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BZ to OCdt Chung for stepping up - I see good things in his future. We need more news stories like this.
Kris Chung walked through the front door of Toronto General Hospital at 7:00 a.m., as instructed. Over the next hour, while medical staff prepped him for surgery, every doctor who approached his bedside asked the same question: Are you absolutely sure about this? It is not too late to change your mind.
“I was very calm,” Kris recalls, more than a year removed from that April morning in 2015. “Honestly, I felt more nervous about walking into an exam than being wheeled into the operating room.”
A soldier-in-training, the 19-year-old assured the docs, again and again, he was good to go. By 8:00 a.m., the anaesthetic kicked in.
Across the street at Toronto’s Hospital for Sick Children, four-year-old Binh Wagner was waiting for what Kris had come to give: a piece of his healthy liver. By then, Binh and her twin sister, Phuoc, had triggered countless headlines around the world, their story almost too heartbreaking to believe: both girls, adopted from a Vietnamese orphanage, needed life-saving liver transplants—but their dad, a perfect match, could donate to only one. (A portion of his liver had already gone to Phuoc, deemed the sicker of the two.)
Moved by the girls’ rarest of plights, more than 600 strangers volunteered to be the second donor, knowing full well they were signing up for major surgery, weeks of recovery, and complete anonymity. Kris was the chosen one, his identity known only to hospital staff and a few trusted others. In a medical drama that was so widely publicized, he was the unknown hero.
“I’d like to thank the donor,” said a tearful Michael Wagner, the girls’ Kingston, Ont., dad, at a post-surgery press conference. “They put their life on the line for someone they’ve never met, and changed our lives forever.” Beside him, his wife was crying, too. “I would like to say to the anonymous donor that you were in my thoughts as much as my daughter was in my thoughts,” Johanne Wagner said. “Thank you for your unselfishness.”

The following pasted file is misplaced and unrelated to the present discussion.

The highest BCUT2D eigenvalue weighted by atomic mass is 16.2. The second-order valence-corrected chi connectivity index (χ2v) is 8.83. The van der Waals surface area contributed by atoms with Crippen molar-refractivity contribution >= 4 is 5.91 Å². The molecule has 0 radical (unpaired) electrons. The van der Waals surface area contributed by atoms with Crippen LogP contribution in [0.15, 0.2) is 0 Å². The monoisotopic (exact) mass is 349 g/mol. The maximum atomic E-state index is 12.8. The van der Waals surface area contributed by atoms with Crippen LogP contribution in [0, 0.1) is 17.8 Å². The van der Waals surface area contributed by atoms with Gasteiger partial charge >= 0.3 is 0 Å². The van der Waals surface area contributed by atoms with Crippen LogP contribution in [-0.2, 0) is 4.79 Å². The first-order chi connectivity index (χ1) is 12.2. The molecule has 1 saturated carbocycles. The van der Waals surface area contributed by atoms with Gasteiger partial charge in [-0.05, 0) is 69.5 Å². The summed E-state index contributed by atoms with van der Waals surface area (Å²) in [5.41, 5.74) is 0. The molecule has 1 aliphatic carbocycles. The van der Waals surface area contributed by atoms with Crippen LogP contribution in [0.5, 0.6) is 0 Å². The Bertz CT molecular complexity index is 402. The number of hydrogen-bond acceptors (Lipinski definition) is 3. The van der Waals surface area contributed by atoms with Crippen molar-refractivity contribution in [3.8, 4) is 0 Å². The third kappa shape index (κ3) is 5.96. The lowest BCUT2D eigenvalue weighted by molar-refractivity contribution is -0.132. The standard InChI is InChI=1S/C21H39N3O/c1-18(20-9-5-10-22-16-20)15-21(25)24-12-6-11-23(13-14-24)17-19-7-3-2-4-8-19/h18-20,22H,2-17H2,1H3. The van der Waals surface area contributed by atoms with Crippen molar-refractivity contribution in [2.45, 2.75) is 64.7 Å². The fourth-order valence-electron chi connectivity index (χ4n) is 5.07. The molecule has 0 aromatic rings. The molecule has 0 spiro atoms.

Today, 16 months later, the Wagners know exactly where to direct their eternal gratitude. Binh’s anonymous donor, it turned out, lived barely five minutes down the road, in the dorm at Kingston’s Royal Military College (RMC). They connected on Facebook at first, then eventually at a downtown coffee shop. “I just gave him a big hug when I first saw him,” Johanne says. “I don’t even think I said: ‘Thank you.’ It was more: ‘Wow, it’s you.’ ”
As epilogues go, this one is tough to beat: a young man who risked his life to help a dying stranger meets the beautiful little girl he saved. But this postscript doesn’t end here.
Over the past few months, Kris has become so much more than the anonymous organ donor; he is now the closest thing to a member of the family. He drops by the Wagners’ house nearly every day—always welcome for supper—and his bond with Binh, now five, is palpable. Her face lights up when he walks through the door. “My Kris,” she calls him. Anxious to change even more lives than he already has, Kris has also joined forces with Johanne to launch a not-for-profit organization, Twins for Hope, aimed at helping impoverished children in Vietnam access shelter, education and health care....